Ancient Roman artefacts including jugs used to carry oil are seized from a Spanish fish shop after the owner’s son found them while out angling and used them to decorate the store
- Spain’s Guardia Civil discovered 2,000 year old jugs in a frozen seafood store
- A total of 13 Roman amphoras were seized and are being tested at a museum
- Officers believe they could have been taken from wrecks off Valencia’s coast
Ancient Roman artefacts thought to date back around 2,000 years have been seized from a frozen seafood shop in Spain after the owner’s son is thought to have found them while out fishing.
Spain’s Guardia Civil recovered 13 Roman amphoras while carrying out a routine inspection of the shop’s storage in Alicante.
Local media reports suggest the shop-owner’s son had found the ancient items while out fishing, and decided to bring them back as decorations.
Officers discovered 13 Roman amphoras jugs, dating back to the 1st century, decorating a frozen seafood shop in Alicante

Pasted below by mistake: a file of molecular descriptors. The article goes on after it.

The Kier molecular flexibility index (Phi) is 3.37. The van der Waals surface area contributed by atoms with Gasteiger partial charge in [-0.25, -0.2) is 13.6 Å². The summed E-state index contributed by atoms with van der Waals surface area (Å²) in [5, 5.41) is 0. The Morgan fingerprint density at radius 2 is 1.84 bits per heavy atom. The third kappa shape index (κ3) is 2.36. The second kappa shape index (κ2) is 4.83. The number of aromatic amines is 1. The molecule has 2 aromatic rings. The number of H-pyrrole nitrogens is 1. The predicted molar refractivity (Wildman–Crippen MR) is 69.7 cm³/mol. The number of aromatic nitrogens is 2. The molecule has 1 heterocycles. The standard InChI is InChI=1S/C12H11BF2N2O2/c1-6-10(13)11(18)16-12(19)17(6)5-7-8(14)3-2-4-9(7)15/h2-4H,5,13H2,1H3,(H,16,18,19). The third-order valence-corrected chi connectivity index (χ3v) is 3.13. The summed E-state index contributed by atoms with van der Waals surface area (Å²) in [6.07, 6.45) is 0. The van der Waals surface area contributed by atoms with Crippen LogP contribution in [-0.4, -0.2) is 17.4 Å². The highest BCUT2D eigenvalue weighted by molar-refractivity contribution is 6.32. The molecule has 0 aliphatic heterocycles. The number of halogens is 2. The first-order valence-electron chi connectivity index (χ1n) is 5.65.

One of the amphoras was described as ‘of significant importance, due to its exclusivity’
They also discovered an 18th century anchor inside the store.
In a statement issued on Wednesday, the Civil Guard wrote: ‘Agents observed several ceramic amphoras in different points of the facilities, a metallic anchor and a limestone plate with an inscription that, at first glance, could be of considerable age.
‘The Civil Guard is now investigating the owner of the establishment and his son as alleged perpetrators of a crime against historical heritage and another against heritage and socio-economic order.’
Despite local reports, Spanish authorities are considering whether there was foul play.
A force spokesman said: ‘The amphoras could come from the looting of wrecks.’
Following extensive testing at the nearby Santa Pola Sea Museum, it was decided they were all Roman amphoras, in varying states of condition, though one was described as ‘of significant importance, due to its exclusivity’.
The amphoras were used to transport oil across the Mediterranean sea to Rome.
Others were used to transport wine and fish sauces.
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